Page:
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Cicadas

If you haven’t already heard the cheerfully annoying buzz generated by male cicadas flirtatiously calling out to their lady-loves, you will…. The cicadas are due back any time now- whenever the soil temperature reaches a temperature of 64o F at an 8” depth, mysteriously signaling billions of the red-eyed sleepyheads to burrow their way to the surface and start dating.  Cicadas have loud noisemakers called "tymbals" on the sides of the abdominal base which vibrate to create the relentless sound we associate with the cicada season, which generally lasts from 4-6 weeks.
 

This particular “litter”, known as Brood II, or the “East Coast Brood” was last seen in 1996. [The other prominent brood in our area is Brood X, last seen in 2004, and coming again in 2021]
Cicadas are benign to humans under normal circumstances and do not bite or sting in a true sense, but may mistake a person's arm or other part of their body for a tree or plant limb and attempt to feed, poking futilely with their long pointy probosces. But that rarely happens.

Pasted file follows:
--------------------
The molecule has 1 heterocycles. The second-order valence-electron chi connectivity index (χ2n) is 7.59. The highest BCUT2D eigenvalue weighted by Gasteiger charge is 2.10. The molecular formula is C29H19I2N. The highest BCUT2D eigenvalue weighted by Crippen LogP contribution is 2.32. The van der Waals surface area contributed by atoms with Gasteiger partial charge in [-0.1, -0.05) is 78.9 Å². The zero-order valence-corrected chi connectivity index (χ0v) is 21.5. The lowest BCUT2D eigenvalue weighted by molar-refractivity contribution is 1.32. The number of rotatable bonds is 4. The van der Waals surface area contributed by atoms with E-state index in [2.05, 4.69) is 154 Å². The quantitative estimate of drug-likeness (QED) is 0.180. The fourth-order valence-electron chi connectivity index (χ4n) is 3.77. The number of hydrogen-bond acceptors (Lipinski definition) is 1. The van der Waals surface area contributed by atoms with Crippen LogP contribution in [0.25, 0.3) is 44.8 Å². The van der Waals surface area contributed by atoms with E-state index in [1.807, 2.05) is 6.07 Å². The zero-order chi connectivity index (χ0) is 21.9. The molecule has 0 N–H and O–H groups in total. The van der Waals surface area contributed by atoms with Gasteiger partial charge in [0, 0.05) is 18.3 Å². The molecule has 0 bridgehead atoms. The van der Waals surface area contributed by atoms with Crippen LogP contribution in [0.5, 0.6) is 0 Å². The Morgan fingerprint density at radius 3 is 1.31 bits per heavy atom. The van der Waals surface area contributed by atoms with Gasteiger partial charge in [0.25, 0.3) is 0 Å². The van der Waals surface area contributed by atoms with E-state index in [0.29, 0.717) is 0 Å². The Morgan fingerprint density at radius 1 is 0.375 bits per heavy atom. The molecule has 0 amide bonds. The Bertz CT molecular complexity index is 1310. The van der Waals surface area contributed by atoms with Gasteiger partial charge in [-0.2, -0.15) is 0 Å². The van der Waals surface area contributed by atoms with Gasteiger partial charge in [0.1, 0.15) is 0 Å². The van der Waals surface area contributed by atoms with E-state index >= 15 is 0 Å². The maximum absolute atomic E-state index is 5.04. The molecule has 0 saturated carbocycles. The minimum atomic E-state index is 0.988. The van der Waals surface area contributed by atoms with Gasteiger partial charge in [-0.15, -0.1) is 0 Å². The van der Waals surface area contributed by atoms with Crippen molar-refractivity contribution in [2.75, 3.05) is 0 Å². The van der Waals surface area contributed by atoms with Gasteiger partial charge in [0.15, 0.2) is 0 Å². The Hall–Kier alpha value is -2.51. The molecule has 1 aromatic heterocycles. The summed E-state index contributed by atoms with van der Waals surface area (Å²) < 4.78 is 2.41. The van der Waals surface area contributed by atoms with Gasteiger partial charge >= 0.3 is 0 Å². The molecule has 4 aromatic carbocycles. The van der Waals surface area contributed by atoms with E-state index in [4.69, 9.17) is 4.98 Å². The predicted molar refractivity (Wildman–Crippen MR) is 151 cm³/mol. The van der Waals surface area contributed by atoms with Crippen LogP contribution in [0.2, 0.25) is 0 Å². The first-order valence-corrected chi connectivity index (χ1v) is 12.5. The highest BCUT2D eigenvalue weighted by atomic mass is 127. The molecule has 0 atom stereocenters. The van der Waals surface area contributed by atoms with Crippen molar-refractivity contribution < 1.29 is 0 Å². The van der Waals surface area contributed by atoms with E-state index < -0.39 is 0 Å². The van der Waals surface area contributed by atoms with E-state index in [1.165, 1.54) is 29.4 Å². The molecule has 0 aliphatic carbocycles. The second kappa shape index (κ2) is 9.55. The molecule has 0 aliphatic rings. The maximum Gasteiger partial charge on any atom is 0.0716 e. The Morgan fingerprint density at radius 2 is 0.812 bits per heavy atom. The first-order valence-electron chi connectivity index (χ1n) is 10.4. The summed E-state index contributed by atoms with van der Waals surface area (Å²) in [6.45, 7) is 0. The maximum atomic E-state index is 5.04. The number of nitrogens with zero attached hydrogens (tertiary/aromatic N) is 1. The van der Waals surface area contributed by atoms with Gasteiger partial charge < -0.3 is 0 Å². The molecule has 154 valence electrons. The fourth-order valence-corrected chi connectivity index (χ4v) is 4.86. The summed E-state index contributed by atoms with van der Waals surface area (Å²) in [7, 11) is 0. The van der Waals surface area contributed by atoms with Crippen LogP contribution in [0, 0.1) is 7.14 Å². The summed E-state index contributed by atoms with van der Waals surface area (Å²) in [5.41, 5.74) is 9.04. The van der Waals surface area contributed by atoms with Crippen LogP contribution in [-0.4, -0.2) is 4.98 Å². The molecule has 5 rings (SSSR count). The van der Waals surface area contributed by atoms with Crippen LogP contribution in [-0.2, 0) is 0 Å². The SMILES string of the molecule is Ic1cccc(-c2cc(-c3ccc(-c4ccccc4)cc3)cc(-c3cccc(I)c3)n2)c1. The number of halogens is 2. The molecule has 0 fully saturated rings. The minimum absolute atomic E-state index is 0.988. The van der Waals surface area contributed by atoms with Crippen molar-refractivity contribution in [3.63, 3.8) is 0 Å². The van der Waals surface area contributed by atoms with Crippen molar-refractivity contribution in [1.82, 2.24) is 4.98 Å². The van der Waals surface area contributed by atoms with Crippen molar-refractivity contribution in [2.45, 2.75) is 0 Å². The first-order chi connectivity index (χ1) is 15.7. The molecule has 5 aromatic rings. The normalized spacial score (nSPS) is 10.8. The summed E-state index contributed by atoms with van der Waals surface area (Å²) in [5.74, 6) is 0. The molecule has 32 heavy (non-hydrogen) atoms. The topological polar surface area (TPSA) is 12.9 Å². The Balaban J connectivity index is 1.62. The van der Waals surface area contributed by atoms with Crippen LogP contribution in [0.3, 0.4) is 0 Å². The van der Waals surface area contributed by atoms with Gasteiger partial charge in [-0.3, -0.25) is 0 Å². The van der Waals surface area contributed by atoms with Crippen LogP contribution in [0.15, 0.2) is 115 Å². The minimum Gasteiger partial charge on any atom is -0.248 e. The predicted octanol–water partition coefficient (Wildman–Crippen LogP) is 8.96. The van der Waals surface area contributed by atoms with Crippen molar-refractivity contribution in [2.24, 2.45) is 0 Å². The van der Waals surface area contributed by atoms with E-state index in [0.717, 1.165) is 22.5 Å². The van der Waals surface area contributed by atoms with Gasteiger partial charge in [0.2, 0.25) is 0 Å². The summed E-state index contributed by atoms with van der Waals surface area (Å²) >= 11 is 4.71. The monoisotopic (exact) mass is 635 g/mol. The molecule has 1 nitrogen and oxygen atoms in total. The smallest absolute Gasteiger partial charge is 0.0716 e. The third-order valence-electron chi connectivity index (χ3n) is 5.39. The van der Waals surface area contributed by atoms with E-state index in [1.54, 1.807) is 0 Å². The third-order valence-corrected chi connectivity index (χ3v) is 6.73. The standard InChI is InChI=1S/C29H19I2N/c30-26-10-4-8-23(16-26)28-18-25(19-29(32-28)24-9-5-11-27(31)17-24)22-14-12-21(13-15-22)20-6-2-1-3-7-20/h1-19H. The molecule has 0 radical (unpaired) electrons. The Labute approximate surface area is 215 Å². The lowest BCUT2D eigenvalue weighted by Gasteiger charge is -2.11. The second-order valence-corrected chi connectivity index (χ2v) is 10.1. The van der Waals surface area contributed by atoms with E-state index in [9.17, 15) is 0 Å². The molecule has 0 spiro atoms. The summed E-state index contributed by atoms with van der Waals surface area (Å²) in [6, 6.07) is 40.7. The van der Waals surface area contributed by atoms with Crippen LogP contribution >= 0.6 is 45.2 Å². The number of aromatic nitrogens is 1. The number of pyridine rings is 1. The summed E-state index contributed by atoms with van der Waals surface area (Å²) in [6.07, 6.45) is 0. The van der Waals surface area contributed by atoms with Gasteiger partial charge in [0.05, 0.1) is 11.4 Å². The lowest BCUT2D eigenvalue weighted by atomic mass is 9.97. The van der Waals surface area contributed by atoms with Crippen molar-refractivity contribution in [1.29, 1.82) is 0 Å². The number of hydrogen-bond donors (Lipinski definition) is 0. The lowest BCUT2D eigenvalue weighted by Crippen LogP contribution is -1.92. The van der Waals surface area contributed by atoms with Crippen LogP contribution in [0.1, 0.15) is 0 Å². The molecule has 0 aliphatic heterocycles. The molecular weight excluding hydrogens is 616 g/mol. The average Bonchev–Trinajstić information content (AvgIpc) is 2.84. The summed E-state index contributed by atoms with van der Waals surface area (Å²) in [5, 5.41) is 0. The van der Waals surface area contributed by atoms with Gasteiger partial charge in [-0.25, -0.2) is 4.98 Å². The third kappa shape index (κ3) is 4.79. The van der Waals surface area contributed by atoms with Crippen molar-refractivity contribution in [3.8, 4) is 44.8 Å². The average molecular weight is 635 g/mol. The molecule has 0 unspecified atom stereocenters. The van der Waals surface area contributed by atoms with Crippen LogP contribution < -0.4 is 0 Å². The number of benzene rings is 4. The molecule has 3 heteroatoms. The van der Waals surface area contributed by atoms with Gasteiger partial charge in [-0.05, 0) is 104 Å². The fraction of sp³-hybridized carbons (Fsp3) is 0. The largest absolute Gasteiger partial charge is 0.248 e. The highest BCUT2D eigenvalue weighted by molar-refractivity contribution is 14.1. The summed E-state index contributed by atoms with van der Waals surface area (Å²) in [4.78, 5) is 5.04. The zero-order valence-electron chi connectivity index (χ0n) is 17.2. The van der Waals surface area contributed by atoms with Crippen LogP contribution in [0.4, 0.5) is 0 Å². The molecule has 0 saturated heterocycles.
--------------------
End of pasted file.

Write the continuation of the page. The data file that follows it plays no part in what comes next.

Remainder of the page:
After mating, the female cuts slits into the bark of a twig, and into these she deposits her eggs. She may do so repeatedly, until she has laid several hundred eggs. (This process can damage small twigs of trees, and some people choose to protect younger trees with netting) When the eggs hatch, the newly hatched nymphs drop to the ground, where they burrow, aerating your lawn and eventually providing organic matter.
 

What can you do about cicadas?  Just relax and enjoy them! Throw a cicada party, buy a cicada t-shirt, try a cicada recipe (they supposedly taste like shrimp or asparagus), have a cicada gathering contest, join a cicada tracking event (all over the internet) … the possibilities are unlimited.  Remember cicadas are virtually harmless, albeit annoying and messy, and somewhat historic, but far from disastrous!